Bishop Leo McCartie – reflections of a fellow priest and friend

My first encounter with Bishop Leo McCartie was when I was ten years old, a new boy at Cotton College, and he was Captain of the School. We must have been on some work detail in the valley and I fell and cut my leg. He picked me up and carried me back up to the school. It was a steep track but he was fit, a very good rugger player.

After leaving Cotton and training for priesthood at St Mary’s College Oscott, he came back to the school as Prefect of Discipline. Later he was responsible for the RE teaching in the Archdiocese. When he used to be asked what part of Ireland he came from, his reply was always “Stoke-on-Trent” He was very proud of his upbringing.

In due course he was made Administrator (Dean) of St Chad’s Cathedral. During Canon Brian Withers’ time at St Chad’s I had been made welcome as a supply priest during my holidays from Cambridge and then from Cotton College. I wondered whether this would continue with the new Administrator, but it did and I enjoyed his company at St Chad’s for years. It was during his time at St Chad’s that he opened the crypt as a very well-run night shelter. Sadly, it had to be closed after some years because of a fire started by someone smoking.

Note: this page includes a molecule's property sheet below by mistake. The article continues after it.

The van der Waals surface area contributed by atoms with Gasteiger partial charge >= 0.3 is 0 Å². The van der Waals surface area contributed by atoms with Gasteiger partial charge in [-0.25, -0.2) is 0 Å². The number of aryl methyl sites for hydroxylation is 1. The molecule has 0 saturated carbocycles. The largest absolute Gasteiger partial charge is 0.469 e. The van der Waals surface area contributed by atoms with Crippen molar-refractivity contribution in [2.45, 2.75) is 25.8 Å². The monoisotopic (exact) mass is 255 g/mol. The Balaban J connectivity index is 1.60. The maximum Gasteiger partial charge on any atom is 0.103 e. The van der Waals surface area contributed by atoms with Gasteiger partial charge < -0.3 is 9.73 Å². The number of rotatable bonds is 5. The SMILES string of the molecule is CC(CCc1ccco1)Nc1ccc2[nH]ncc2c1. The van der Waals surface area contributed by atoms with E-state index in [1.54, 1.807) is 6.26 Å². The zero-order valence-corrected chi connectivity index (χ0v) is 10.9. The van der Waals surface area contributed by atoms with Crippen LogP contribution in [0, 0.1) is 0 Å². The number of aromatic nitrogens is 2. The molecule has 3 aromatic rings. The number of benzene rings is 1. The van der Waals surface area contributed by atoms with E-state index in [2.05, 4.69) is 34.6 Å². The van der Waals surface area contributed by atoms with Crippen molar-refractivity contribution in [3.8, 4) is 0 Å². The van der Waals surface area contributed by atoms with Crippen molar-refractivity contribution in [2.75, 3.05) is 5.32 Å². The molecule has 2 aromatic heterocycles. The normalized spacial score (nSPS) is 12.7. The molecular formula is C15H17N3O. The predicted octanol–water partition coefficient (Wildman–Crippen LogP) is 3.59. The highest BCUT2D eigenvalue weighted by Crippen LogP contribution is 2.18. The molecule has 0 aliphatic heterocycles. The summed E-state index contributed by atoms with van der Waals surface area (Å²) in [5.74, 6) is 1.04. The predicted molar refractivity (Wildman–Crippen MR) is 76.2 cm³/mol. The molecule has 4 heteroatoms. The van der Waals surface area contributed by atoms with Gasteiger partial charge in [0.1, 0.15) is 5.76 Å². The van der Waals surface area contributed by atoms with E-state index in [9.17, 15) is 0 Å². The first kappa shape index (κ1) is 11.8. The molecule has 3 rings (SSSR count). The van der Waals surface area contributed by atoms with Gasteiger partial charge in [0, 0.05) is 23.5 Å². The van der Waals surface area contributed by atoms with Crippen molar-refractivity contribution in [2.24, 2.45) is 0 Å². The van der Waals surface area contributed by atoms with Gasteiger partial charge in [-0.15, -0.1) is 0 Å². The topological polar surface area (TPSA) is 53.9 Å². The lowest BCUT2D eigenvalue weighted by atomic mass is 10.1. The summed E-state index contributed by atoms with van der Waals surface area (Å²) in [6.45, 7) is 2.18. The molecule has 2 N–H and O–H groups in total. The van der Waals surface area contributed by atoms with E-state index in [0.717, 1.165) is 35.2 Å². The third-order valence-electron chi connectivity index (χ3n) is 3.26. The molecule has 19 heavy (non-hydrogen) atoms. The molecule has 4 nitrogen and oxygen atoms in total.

Even when he became an auxiliary bishop and I became parish priest, he, with his sister Kathleen, continued to entertain me to Christmas lunch in his house in Olton. It always amused him that I brought my Christmas offerings in a bag with me, as I was not going to risk leaving them unattended at the presbytery in Solihull.

After he became Bishop of Northampton, we did not meet so often. But I do recall the interview with the local press on his arrival in his new diocese. It was suggested that he was a bit old to be put in charge of a diocese. His reply was: “If I was Bishop of Rome, I would be considered too young”.

My last meeting with him was last year at the Little Sisters in Harborne. I commented on the wonderful sense of serenity that always seemed to surround him. His wry reply was: “It may not last much longer, as I am beginning to have difficulty in reading”. May he rest in peace.

As recalled by Canon Edward Stewart
Administrator, St Chad’s Cathedral 1981-85 

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